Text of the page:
Tuesday, February 16, 2016

Where we are now. (Kevin's Story, Part 9)

Life following Kevin's diagnosis has been difficult.  We've had to face things no parent ever wants to think about. Shortly afterwards we had a follow up appointment with a neonatologist to discuss how we wanted Kevin's birth to go. We chose that Kevin's delivery should take place at the larger hospital were I am currently being seen instead of our local one. I feel comfortable with the doctors there and know they have much more experience dealing with situations similar to ours.   We both agreed to only palliative care.  Should Kevin be born alive our only concern is keeping him comfortable.  We don't want to artificially prolong his life or his discomfort in any way.  While I would love to have more time with him I know that it wouldn't be right to force it.  We want him to go naturally as he is meant to.

Since we had no idea how long I would be able to carry Kevin we began thinking about funeral arrangements.  As hard as it was to think about at the time I knew it would only be worse later on. We discussed it and decided he would be buried near my home town in the same cemetary as my grandparents.  Thankfully my parents were able to take care of obtaining a plot so we could worry about what needed to be done on our end.  Since we are a military family and hundreds of miles from home we decided to meet with a local funeral home to find out what we would need to do to get Kevin back home.  As I type this everything sounds so cold and nonchalant but these were some of the most painful decisions of our lives.

The day we pulled up to the funeral home was one of the worst days of my life.  I could barely bring myself to get out of the car.  My feet felt like lead.  I am not sure how long it took me to finally get out of the car.  I remember standing at the door as Scott rang the bell and feeling the urge to run.  I wanted to run and never stop.  At the same time I knew this wasn't something I could run from.  My only choice was to face it head on.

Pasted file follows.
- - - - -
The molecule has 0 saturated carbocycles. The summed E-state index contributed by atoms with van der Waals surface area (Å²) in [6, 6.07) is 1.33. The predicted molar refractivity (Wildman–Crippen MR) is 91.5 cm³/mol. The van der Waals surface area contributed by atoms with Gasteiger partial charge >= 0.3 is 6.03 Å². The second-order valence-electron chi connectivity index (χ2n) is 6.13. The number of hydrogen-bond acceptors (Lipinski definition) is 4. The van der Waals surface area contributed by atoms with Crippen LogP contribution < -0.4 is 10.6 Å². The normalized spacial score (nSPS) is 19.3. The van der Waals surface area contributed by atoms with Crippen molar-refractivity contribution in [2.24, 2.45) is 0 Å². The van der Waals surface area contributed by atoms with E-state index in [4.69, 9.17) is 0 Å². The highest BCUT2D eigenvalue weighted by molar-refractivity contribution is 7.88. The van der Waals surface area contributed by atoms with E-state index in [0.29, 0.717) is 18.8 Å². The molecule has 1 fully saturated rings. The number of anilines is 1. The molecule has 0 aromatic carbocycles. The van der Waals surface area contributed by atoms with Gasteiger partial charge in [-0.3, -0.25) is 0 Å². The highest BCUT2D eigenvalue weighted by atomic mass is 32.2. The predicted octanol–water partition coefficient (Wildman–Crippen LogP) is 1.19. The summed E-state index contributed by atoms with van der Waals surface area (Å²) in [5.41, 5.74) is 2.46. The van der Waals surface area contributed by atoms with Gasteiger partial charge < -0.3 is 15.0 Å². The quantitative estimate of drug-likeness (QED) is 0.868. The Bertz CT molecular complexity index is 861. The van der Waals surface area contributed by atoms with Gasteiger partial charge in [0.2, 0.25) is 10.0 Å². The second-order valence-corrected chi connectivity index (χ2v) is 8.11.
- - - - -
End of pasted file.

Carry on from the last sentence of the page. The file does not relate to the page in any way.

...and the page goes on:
I walked into the funeral home that day around 26 weeks pregnant.  I could feel my little boy kicking and wiggling inside me and yet there I was, preparing to discuss his death and burial.  I was focusing on one breath at a time and hoping against hope that I would not be sick.  The whole thing felt unreal and I couldn't get out of there fast enough.  I felt like I was trapped in a nightmare.

The days since have been a challenge.  I only see the doctor once a month now.  There is no need for much monitoring since we know Kevin can't survive.  Every night I go to bed and wonder if Kevin's little heart will still be beating when I wake up in the morning.  I don't sleep much anymore and it makes the days long and hard to bear.

My mother in law has gone back home.  We asked her here when there was still hope that medical intervention could save Kevin's life.  Now that we know we won't need someone to help with the twins while Kevin recovers in NICU there is no need to disrupt another life.  I know she would have stayed as long as we wanted but it wouldn't be fair to keep her here to be mired in sadness along with the rest of us.

We have tried to keep life as normal as possible for the kids.  Some days we do okay at normal and other days not so much.  Some days we can laugh and play with the kids and other days we can only feel sadness and anger at our situation.  Most days I can hold the feelings at bay but then night comes again. As my thoughts have time to wander from the days tasks reality always comes crashing back.

Day by day my baby grows larger inside me and, today, at 31 weeks,  I wish I could be putting the finishing touches on his room just like I did for his sister and brothers.  I wish I was choosing his coming home outfit instead of burial clothes.  It can be very difficult not to dwell on the unfairness of life.

At the same time I know that I have been blessed to have been chosen to carry this baby boy inside me.  I am doing all that I can to help my children understand that they have a little brother who, even thought he won't live, is an important part of our lives.  I want them to know that he is just as special and just as loved as they are.  I want them to understand that it's okay to be happy that he lives and sad that he won't be with us for long.  It's a hard road to travel but we are trying to maneuver it the best we can.

Pallister-Killian Syndrom is very rare.  To date there have been less than 300 diagnosed cases worldwide.  Of the pregnancies that weren't terminated (which seems to be about half) the average time of delivery is 30 weeks.  We are now at 31 weeks.  Each day that we get from here on out is a blessing. All we can do now is wait.  We wait to say hello and we wait to say goodbye.

No comments:

Post a Comment